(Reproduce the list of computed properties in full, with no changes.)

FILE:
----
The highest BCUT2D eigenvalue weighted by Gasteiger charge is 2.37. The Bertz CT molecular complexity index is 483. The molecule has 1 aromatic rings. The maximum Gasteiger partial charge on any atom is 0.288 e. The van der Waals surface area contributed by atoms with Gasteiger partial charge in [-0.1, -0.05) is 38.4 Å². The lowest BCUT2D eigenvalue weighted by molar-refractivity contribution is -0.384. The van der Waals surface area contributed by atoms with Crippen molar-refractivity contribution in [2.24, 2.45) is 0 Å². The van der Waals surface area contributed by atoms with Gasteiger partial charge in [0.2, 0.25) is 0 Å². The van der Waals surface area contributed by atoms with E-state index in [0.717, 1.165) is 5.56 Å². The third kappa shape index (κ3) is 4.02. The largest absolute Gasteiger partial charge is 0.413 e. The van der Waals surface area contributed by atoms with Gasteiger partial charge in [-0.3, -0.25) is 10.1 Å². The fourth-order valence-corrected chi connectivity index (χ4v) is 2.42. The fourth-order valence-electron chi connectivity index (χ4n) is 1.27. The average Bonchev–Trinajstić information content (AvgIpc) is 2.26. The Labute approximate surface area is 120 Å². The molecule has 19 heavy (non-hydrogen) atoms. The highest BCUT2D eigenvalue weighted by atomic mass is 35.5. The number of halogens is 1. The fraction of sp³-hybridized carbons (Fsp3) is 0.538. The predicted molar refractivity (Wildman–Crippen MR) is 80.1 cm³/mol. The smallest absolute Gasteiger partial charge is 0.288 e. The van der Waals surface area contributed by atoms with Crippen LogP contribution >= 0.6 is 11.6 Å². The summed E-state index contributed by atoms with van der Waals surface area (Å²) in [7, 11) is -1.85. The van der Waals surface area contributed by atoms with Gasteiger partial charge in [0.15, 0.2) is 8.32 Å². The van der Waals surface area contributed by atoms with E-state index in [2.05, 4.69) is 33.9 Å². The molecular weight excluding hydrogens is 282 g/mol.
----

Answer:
The highest BCUT2D eigenvalue weighted by Gasteiger charge is 2.37. The Bertz CT molecular complexity index is 483. The molecule has 1 aromatic rings. The maximum Gasteiger partial charge on any atom is 0.288 e. The van der Waals surface area contributed by atoms with Gasteiger partial charge in [-0.1, -0.05) is 38.4 Å². The lowest BCUT2D eigenvalue weighted by molar-refractivity contribution is -0.384. The van der Waals surface area contributed by atoms with Crippen molar-refractivity contribution in [2.24, 2.45) is 0 Å². The van der Waals surface area contributed by atoms with Gasteiger partial charge in [0.2, 0.25) is 0 Å². The van der Waals surface area contributed by atoms with E-state index in [0.717, 1.165) is 5.56 Å². The third kappa shape index (κ3) is 4.02. The largest absolute Gasteiger partial charge is 0.413 e. The van der Waals surface area contributed by atoms with Gasteiger partial charge in [-0.3, -0.25) is 10.1 Å². The fourth-order valence-corrected chi connectivity index (χ4v) is 2.42. The fourth-order valence-electron chi connectivity index (χ4n) is 1.27. The average Bonchev–Trinajstić information content (AvgIpc) is 2.26. The Labute approximate surface area is 120 Å². The molecule has 19 heavy (non-hydrogen) atoms. The highest BCUT2D eigenvalue weighted by atomic mass is 35.5. The number of halogens is 1. The fraction of sp³-hybridized carbons (Fsp3) is 0.538. The predicted molar refractivity (Wildman–Crippen MR) is 80.1 cm³/mol. The smallest absolute Gasteiger partial charge is 0.288 e. The van der Waals surface area contributed by atoms with Crippen LogP contribution >= 0.6 is 11.6 Å². The summed E-state index contributed by atoms with van der Waals surface area (Å²) in [7, 11) is -1.85. The van der Waals surface area contributed by atoms with Gasteiger partial charge in [0.15, 0.2) is 8.32 Å². The van der Waals surface area contributed by atoms with E-state index in [2.05, 4.69) is 33.9 Å². The molecular weight excluding hydrogens is 282 g/mol.